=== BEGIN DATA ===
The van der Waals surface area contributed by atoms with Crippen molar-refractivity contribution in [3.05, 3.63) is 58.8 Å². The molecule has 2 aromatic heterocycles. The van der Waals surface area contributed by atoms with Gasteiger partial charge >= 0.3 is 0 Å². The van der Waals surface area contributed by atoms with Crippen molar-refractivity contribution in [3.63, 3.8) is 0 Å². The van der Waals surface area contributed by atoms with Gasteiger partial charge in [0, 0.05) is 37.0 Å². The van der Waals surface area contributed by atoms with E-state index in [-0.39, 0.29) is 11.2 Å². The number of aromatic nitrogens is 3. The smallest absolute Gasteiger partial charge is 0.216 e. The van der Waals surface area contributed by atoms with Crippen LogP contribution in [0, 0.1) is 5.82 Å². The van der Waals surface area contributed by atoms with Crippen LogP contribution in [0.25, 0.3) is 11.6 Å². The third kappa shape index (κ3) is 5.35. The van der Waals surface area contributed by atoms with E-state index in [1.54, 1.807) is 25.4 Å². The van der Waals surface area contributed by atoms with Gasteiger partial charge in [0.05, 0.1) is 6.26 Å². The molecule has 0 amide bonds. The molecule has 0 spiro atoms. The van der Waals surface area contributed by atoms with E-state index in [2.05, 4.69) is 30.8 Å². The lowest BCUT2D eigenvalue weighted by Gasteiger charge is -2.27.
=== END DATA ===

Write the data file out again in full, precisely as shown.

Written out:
The van der Waals surface area contributed by atoms with Crippen molar-refractivity contribution in [3.05, 3.63) is 58.8 Å². The molecule has 2 aromatic heterocycles. The van der Waals surface area contributed by atoms with Gasteiger partial charge >= 0.3 is 0 Å². The van der Waals surface area contributed by atoms with Crippen molar-refractivity contribution in [3.63, 3.8) is 0 Å². The van der Waals surface area contributed by atoms with Gasteiger partial charge in [0, 0.05) is 37.0 Å². The van der Waals surface area contributed by atoms with E-state index in [-0.39, 0.29) is 11.2 Å². The number of aromatic nitrogens is 3. The smallest absolute Gasteiger partial charge is 0.216 e. The van der Waals surface area contributed by atoms with Crippen LogP contribution in [0, 0.1) is 5.82 Å². The van der Waals surface area contributed by atoms with Crippen LogP contribution in [0.25, 0.3) is 11.6 Å². The third kappa shape index (κ3) is 5.35. The van der Waals surface area contributed by atoms with E-state index in [1.54, 1.807) is 25.4 Å². The van der Waals surface area contributed by atoms with Gasteiger partial charge in [0.05, 0.1) is 6.26 Å². The molecule has 0 amide bonds. The molecule has 0 spiro atoms. The van der Waals surface area contributed by atoms with E-state index in [2.05, 4.69) is 30.8 Å². The lowest BCUT2D eigenvalue weighted by Gasteiger charge is -2.27.